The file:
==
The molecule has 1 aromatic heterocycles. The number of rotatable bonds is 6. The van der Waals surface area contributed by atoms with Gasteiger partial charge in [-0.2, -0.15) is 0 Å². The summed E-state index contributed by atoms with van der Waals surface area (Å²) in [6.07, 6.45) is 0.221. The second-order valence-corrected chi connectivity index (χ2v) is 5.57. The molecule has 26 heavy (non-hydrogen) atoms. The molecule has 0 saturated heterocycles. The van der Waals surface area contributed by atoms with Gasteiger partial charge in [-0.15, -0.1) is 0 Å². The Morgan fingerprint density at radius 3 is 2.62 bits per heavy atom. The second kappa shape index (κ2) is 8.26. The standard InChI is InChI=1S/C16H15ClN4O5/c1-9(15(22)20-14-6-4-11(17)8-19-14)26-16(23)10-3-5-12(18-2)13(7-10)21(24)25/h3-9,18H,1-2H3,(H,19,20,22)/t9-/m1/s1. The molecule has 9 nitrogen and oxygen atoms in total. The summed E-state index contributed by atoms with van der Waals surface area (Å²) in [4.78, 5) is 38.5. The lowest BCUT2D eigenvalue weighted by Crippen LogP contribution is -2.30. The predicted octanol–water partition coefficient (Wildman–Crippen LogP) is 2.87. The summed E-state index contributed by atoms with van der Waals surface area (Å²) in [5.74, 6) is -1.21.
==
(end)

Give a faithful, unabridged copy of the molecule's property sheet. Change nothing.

The molecule has 1 aromatic heterocycles. The number of rotatable bonds is 6. The van der Waals surface area contributed by atoms with Gasteiger partial charge in [-0.2, -0.15) is 0 Å². The summed E-state index contributed by atoms with van der Waals surface area (Å²) in [6.07, 6.45) is 0.221. The second-order valence-corrected chi connectivity index (χ2v) is 5.57. The molecule has 26 heavy (non-hydrogen) atoms. The molecule has 0 saturated heterocycles. The van der Waals surface area contributed by atoms with Gasteiger partial charge in [-0.15, -0.1) is 0 Å². The Morgan fingerprint density at radius 3 is 2.62 bits per heavy atom. The second kappa shape index (κ2) is 8.26. The standard InChI is InChI=1S/C16H15ClN4O5/c1-9(15(22)20-14-6-4-11(17)8-19-14)26-16(23)10-3-5-12(18-2)13(7-10)21(24)25/h3-9,18H,1-2H3,(H,19,20,22)/t9-/m1/s1. The molecule has 9 nitrogen and oxygen atoms in total. The summed E-state index contributed by atoms with van der Waals surface area (Å²) in [4.78, 5) is 38.5. The lowest BCUT2D eigenvalue weighted by Crippen LogP contribution is -2.30. The predicted octanol–water partition coefficient (Wildman–Crippen LogP) is 2.87. The summed E-state index contributed by atoms with van der Waals surface area (Å²) in [5.74, 6) is -1.21.